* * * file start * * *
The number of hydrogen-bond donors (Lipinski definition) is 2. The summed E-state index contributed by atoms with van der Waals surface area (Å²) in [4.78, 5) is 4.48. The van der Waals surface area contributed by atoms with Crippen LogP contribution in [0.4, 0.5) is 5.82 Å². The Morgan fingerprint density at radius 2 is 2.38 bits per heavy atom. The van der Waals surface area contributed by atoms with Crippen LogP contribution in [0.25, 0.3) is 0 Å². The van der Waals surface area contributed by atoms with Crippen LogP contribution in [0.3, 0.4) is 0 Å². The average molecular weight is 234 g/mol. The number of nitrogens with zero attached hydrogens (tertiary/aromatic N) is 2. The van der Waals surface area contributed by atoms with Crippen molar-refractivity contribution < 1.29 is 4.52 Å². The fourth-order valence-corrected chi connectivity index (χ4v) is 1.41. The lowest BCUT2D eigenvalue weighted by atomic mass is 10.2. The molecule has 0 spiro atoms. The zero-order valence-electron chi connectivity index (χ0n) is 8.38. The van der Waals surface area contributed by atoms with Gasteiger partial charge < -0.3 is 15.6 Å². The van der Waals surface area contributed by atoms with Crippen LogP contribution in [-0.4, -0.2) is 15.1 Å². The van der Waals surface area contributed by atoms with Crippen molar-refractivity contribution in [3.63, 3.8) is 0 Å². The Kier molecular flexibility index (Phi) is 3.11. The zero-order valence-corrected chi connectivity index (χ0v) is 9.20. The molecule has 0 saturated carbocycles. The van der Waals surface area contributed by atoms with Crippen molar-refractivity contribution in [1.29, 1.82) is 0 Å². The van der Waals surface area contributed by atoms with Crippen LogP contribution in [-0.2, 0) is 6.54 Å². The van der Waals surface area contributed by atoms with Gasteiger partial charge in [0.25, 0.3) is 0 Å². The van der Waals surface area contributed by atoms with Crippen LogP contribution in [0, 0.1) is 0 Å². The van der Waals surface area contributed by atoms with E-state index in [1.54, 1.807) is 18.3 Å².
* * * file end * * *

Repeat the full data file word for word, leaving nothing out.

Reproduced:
The number of hydrogen-bond donors (Lipinski definition) is 2. The summed E-state index contributed by atoms with van der Waals surface area (Å²) in [4.78, 5) is 4.48. The van der Waals surface area contributed by atoms with Crippen LogP contribution in [0.4, 0.5) is 5.82 Å². The Morgan fingerprint density at radius 2 is 2.38 bits per heavy atom. The van der Waals surface area contributed by atoms with Crippen LogP contribution in [0.25, 0.3) is 0 Å². The van der Waals surface area contributed by atoms with Crippen LogP contribution in [0.3, 0.4) is 0 Å². The average molecular weight is 234 g/mol. The number of nitrogens with zero attached hydrogens (tertiary/aromatic N) is 2. The van der Waals surface area contributed by atoms with Crippen molar-refractivity contribution < 1.29 is 4.52 Å². The fourth-order valence-corrected chi connectivity index (χ4v) is 1.41. The lowest BCUT2D eigenvalue weighted by atomic mass is 10.2. The molecule has 0 spiro atoms. The zero-order valence-electron chi connectivity index (χ0n) is 8.38. The van der Waals surface area contributed by atoms with Gasteiger partial charge < -0.3 is 15.6 Å². The van der Waals surface area contributed by atoms with Crippen LogP contribution in [-0.4, -0.2) is 15.1 Å². The van der Waals surface area contributed by atoms with Crippen molar-refractivity contribution in [3.63, 3.8) is 0 Å². The Kier molecular flexibility index (Phi) is 3.11. The zero-order valence-corrected chi connectivity index (χ0v) is 9.20. The molecule has 0 saturated carbocycles. The van der Waals surface area contributed by atoms with Crippen molar-refractivity contribution in [1.29, 1.82) is 0 Å². The van der Waals surface area contributed by atoms with Crippen LogP contribution in [-0.2, 0) is 6.54 Å². The van der Waals surface area contributed by atoms with Gasteiger partial charge in [0.25, 0.3) is 0 Å². The van der Waals surface area contributed by atoms with Crippen LogP contribution in [0, 0.1) is 0 Å². The van der Waals surface area contributed by atoms with E-state index in [1.54, 1.807) is 18.3 Å².